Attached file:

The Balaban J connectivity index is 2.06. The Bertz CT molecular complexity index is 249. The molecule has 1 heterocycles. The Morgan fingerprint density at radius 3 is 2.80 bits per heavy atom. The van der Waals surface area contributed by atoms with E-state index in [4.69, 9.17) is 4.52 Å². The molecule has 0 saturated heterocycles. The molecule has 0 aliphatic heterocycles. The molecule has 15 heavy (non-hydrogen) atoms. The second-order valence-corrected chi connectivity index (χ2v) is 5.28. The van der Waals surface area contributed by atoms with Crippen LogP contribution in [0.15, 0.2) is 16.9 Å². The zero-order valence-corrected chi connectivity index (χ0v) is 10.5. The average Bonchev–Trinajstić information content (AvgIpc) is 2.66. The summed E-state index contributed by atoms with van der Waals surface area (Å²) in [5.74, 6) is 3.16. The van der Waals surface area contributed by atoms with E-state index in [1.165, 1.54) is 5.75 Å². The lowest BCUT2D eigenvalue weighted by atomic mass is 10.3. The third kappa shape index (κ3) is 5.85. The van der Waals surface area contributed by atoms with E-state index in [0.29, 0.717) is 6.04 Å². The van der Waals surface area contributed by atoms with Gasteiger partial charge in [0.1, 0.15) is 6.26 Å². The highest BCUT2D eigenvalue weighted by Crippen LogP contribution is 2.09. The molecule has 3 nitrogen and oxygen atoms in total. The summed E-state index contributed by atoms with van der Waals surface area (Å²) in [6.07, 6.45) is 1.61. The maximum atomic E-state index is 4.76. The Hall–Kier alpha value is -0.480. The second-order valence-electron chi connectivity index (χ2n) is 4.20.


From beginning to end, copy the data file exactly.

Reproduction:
The Balaban J connectivity index is 2.06. The Bertz CT molecular complexity index is 249. The molecule has 1 heterocycles. The Morgan fingerprint density at radius 3 is 2.80 bits per heavy atom. The van der Waals surface area contributed by atoms with E-state index in [4.69, 9.17) is 4.52 Å². The molecule has 0 saturated heterocycles. The molecule has 0 aliphatic heterocycles. The molecule has 15 heavy (non-hydrogen) atoms. The second-order valence-corrected chi connectivity index (χ2v) is 5.28. The van der Waals surface area contributed by atoms with Crippen LogP contribution in [0.15, 0.2) is 16.9 Å². The zero-order valence-corrected chi connectivity index (χ0v) is 10.5. The average Bonchev–Trinajstić information content (AvgIpc) is 2.66. The summed E-state index contributed by atoms with van der Waals surface area (Å²) in [5.74, 6) is 3.16. The van der Waals surface area contributed by atoms with E-state index in [1.165, 1.54) is 5.75 Å². The lowest BCUT2D eigenvalue weighted by atomic mass is 10.3. The third kappa shape index (κ3) is 5.85. The van der Waals surface area contributed by atoms with E-state index in [0.29, 0.717) is 6.04 Å². The van der Waals surface area contributed by atoms with Gasteiger partial charge in [0.1, 0.15) is 6.26 Å². The highest BCUT2D eigenvalue weighted by Crippen LogP contribution is 2.09. The molecule has 3 nitrogen and oxygen atoms in total. The summed E-state index contributed by atoms with van der Waals surface area (Å²) in [6.07, 6.45) is 1.61. The maximum atomic E-state index is 4.76. The Hall–Kier alpha value is -0.480. The second-order valence-electron chi connectivity index (χ2n) is 4.20.